Without further ado, I wish to thank Cathy for a most wonderful Q and A, for taking the time out of her busy schedule and welcome her to my blog!
1. What is your most treasured possession?
I’m going to pick the wall of black and white photos I’ve got up at home as my most treasured possession. Three generations of family history are there─my father looking like a Latino heartthrob in his graduation gown; my mother like a cherub at three; my in-laws pensive and determined in their engagement shot; my husband smirking at five; me hightailing it up a snowy church walkway in my wedding gown; my too tiny, too early eldest son blissfully unaware of the technology and staff monitoring his every breath; my next in line feeding blueberries to his Pops; my baby smiling big in a firefighter’s hat.
2. Who are your heroes in real life?
My mom. I come from a family of moderate means. My dad was a teacher and my mom stayed at home. There were five kids. Still, we had piano and ballet and swimming lessons, outings to theatres and museums and galleries. There was summer camp and vacations like no one else’s. By my early teens, I’d seen most every province in Canada, most every state in America. I’d swum in the Atlantic and Pacific oceans, the Gulf of Mexico and the Caribbean Sea. The seven of us drove in a VW campervan, camping along the way, from Niagara Falls to the tip of Mexico and then on into Belize. This richness I credit to my mom, to her resourcefulness and sheer will.
3. What is your most marked characteristic?
It could be that I’ll jump into whatever task is at hand, assuming I’ll figure it out. Examples might include tackling a cardigan as my first knitting project at twelve, sewing my own and all my sisters’ wedding gowns, baking strawberry shortcake for two hundred, designing a cottage, laying a mosaic floor or writing a novel. I must add, though, that such boldness does not apply to tasks involving spelling (without spell-check), driving, finding my way around or using a PVR.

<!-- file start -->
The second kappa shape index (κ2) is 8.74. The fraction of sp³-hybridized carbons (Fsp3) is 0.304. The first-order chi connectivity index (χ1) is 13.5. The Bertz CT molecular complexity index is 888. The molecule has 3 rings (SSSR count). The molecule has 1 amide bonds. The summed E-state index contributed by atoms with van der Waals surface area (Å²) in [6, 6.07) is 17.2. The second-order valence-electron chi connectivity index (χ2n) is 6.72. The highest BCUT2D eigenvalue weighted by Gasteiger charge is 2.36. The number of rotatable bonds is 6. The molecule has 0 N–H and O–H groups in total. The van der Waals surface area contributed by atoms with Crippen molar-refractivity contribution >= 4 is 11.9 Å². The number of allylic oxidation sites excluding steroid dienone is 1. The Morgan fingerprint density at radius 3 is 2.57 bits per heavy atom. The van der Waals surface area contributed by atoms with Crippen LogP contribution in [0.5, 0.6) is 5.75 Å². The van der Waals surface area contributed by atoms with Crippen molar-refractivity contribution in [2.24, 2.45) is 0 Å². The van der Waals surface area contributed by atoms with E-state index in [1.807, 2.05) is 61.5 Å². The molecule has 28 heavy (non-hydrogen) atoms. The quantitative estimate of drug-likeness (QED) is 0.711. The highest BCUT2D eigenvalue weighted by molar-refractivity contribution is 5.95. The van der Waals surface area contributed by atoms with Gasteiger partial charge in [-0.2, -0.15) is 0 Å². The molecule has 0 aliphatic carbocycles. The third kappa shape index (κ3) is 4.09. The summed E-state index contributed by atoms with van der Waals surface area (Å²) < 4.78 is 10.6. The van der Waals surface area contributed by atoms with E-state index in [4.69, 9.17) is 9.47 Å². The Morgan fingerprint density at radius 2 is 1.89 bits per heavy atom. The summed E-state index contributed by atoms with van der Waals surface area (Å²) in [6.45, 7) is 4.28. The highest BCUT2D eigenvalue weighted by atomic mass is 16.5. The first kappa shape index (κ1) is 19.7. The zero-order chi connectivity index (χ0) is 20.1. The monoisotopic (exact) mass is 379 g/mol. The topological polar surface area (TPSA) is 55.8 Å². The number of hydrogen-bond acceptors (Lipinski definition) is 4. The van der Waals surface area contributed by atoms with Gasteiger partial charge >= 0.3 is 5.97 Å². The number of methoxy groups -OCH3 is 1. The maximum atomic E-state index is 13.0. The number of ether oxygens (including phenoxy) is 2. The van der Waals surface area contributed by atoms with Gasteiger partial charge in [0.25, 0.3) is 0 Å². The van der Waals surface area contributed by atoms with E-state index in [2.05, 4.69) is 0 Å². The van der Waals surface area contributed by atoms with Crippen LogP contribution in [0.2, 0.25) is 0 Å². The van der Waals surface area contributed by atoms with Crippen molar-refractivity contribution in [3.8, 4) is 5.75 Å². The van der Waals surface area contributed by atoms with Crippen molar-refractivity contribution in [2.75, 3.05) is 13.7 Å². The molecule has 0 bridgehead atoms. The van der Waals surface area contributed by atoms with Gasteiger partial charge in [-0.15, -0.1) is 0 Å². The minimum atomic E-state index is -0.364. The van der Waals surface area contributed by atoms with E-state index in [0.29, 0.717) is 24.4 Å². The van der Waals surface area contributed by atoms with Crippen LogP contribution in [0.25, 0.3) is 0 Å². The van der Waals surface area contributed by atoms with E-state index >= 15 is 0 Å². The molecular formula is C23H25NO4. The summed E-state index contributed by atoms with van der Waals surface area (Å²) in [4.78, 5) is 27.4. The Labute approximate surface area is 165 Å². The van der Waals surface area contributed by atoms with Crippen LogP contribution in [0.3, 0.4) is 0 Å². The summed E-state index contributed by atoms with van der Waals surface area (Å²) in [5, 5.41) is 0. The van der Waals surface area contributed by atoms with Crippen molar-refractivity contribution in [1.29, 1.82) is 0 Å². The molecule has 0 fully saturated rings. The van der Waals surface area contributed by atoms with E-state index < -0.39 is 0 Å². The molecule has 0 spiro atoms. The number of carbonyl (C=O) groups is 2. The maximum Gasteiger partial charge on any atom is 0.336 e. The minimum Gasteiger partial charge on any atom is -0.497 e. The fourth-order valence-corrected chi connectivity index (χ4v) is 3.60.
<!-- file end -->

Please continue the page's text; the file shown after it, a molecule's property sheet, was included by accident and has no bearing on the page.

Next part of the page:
4. When and where were you happiest?
I hate to be so clichéd, but on the question of happiness, my wedding reception in Niagara-on-the-Lake comes to mind. It doesn’t get much better than being surrounded by and receiving best wishes from most every person you love in the world.
5. What is your idea of perfect happiness?
Perfect happiness generally involves the outdoors and the people I love best─biking the length of the Niagara River with my husband, reaching Lake Garibaldi with my family after a grueling hike, watching my youngest get up on water-skis, running a cottage road with my girlfriends, a glass of red wine in the setting sun among either of my extended families.
6. With you and I both being from the Niagara Region, what was it, or gave you the idea of writing a book based loosely on Niagara Falls?
Niagara lore is endless─the Maid of the Mist and her canoe, Sir Isaac Brock and the War of 1812, Blondin and his tightrope, Annie Taylor and her barrel, William “Red” Hill and his daring rescues, Sir Adam Beck and hydroelectricity, Roger Woodward and the miracle at Niagara… With such a storied past and the staggering beauty of the falls themselves, setting was where I started. Not character. Not plot. Growing up in Niagara Falls, I don’t think a different setting was ever a possibility.